Friday, January 2, 2015
Why I quit on Transformers
I was a huge Transformers fan growing up. I watched every episode of the 1984-87 cartoon series, read a lot of the Marvel comic series, collected a bunch of the toys and went to see Transformers: the Movie on opening night. Like a lot of you I was beside myself when Optimus Prime died in the movie. And then it all came to an end right around the time I grew out of playing with toys. There were a few attempts at reviving them, mostly through bad new cartoon series. When they announced a live action film that would be hitting theaters in 2007, I was nostalgic, hopeful, and skeptical all at the same time. It seemed more like a 'we go nothing else to try' kind of move than anything else. So I went to the theater with low expectations, figuring it would suck but holding out some hope that it wouldn't. And I was pleasantly surprised. It wasn't perfect, but I felt it was mostly good. The robots looked good, there was a plot to follow, and despite some cheesy attempts at humor it mostly stayed in its lane and delivered. So life was good, and I was ready for more. And then we got.....Revenge of the Fallen. Oy.....
What should have been a chance to pick up where the first one left off, introduce some new Autobots and Decepticons, and keep it moving was instead a bloated mess with stereotypes (the Twins - don't ask me, ok?), a ridiculous overstuffed plot, too many subplots, you name it. It was by all accounts a bad movie. But it made a boatload of money so that meant we were going to get a third one. And we got it. After enduring the mess that was Revenge of the Fallen, I was in no real hurry to see Transformeers: Dark of the Moon. I didn't go on opening weekend like I did with the first two, but I eventually made it to the theater to catch it on the big screen before it's run was finished. I didn't expect much this time around, and that proved to be the right way to go. Dark of the Moon was better than Revenge of the Fallen but it had all of the same problems. Too long, too many subplots, too much failed humor, and we also got to deal with Megan Fox's so so at best acting being replaced by a Victoria's Secret model. No offense to Rosie Huntington-Whiteley but anybody that makes Megan Fox's acting skills look great by comparison shouldn't be cast in any movie, ever. The movie was just kind of there to me, but it made another boatload of money which meant we were going to get more.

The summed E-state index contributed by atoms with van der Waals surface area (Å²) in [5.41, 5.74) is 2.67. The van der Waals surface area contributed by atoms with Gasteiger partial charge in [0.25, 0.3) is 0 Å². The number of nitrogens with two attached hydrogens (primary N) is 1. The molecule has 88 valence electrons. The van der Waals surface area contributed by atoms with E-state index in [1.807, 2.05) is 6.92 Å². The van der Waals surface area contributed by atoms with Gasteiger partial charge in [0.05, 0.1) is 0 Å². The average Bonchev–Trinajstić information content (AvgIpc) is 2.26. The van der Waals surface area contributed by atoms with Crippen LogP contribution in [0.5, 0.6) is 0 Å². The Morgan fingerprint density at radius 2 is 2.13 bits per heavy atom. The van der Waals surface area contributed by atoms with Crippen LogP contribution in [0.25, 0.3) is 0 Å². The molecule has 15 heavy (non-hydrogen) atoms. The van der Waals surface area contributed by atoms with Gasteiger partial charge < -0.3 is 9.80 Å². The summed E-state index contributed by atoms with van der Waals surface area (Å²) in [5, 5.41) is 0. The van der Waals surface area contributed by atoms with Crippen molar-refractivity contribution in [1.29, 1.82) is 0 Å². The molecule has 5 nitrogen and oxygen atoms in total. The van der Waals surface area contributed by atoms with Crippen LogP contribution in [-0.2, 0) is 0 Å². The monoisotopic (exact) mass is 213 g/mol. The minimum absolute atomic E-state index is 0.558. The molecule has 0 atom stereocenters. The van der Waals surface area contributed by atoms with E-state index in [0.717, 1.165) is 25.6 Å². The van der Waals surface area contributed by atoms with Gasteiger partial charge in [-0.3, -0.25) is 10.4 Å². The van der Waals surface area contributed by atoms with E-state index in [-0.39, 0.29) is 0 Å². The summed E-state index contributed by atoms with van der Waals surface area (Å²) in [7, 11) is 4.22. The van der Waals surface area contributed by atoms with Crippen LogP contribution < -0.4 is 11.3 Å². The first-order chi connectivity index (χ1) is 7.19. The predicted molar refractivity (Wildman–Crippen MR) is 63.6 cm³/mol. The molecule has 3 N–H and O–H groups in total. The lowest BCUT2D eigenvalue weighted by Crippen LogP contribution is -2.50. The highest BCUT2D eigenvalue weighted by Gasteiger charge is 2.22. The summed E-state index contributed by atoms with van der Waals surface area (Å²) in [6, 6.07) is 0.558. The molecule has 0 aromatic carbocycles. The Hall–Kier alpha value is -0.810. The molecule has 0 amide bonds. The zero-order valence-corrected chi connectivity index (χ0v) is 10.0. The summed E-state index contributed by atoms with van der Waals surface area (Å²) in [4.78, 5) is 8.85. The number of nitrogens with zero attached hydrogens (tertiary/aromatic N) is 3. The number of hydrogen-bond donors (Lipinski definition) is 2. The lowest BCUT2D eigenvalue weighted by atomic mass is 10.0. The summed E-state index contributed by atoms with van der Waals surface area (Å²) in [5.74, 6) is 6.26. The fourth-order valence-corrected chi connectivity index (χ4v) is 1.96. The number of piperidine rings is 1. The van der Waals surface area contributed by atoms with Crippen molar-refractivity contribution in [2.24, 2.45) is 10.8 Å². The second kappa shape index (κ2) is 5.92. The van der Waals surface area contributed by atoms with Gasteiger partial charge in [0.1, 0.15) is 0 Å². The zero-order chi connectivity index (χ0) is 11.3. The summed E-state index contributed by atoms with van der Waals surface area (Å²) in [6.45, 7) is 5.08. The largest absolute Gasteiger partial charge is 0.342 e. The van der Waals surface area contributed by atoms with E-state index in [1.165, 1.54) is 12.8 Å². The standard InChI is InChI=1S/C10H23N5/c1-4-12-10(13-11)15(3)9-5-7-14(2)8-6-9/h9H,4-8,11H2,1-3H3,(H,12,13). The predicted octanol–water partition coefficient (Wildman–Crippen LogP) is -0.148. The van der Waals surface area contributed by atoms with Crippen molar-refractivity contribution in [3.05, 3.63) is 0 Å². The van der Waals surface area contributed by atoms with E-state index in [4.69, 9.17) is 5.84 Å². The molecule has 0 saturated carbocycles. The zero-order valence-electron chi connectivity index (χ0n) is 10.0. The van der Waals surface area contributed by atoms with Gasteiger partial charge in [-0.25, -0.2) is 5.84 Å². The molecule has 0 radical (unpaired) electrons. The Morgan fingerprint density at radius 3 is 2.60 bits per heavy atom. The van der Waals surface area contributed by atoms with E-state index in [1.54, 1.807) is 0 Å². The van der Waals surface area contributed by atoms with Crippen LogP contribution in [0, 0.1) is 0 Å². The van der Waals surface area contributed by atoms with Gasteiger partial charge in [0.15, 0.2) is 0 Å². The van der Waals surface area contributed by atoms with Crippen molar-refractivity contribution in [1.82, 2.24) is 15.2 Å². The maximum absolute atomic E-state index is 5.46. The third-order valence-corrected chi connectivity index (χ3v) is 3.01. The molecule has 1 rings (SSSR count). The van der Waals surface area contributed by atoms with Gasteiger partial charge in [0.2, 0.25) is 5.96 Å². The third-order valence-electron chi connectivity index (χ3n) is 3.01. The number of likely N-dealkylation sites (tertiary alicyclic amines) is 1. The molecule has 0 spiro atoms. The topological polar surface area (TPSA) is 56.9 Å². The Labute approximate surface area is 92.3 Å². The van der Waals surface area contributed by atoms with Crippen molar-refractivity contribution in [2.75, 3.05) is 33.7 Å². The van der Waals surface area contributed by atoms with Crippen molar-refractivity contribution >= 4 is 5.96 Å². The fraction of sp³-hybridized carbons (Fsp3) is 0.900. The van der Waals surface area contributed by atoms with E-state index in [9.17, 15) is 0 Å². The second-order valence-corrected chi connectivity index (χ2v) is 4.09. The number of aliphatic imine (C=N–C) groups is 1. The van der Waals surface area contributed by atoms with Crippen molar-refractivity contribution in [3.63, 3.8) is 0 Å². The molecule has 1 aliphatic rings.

By this time I was just about ready to check out. After a bad sequel and a mediocre third chapter both killed at the box office there was zero incentive for director Michael Bay to change anything. With realization, I decided I was done.....until I saw the trailer at the Super Bowl. Bay had to know a lot of us were at the end of or rope with him because he dug deep and gave us the Dinobots. So of course, I was back in. That is, until I heard the running time: 165 minutes. After two 150-plus minute monstrosities, 165 minutes meant we were just going to get more of what dragged down the second and third films. So I finally pulled the trigger...and bailed. And I don't regret it, either. From what I heard it as exactly what I thought it would be. And it made another boatload of money, so we're going to get even more in 2016 or 2017. But I'm done. You guys got it. I'm not going there with you anymore. What went wrong? Here's what I think: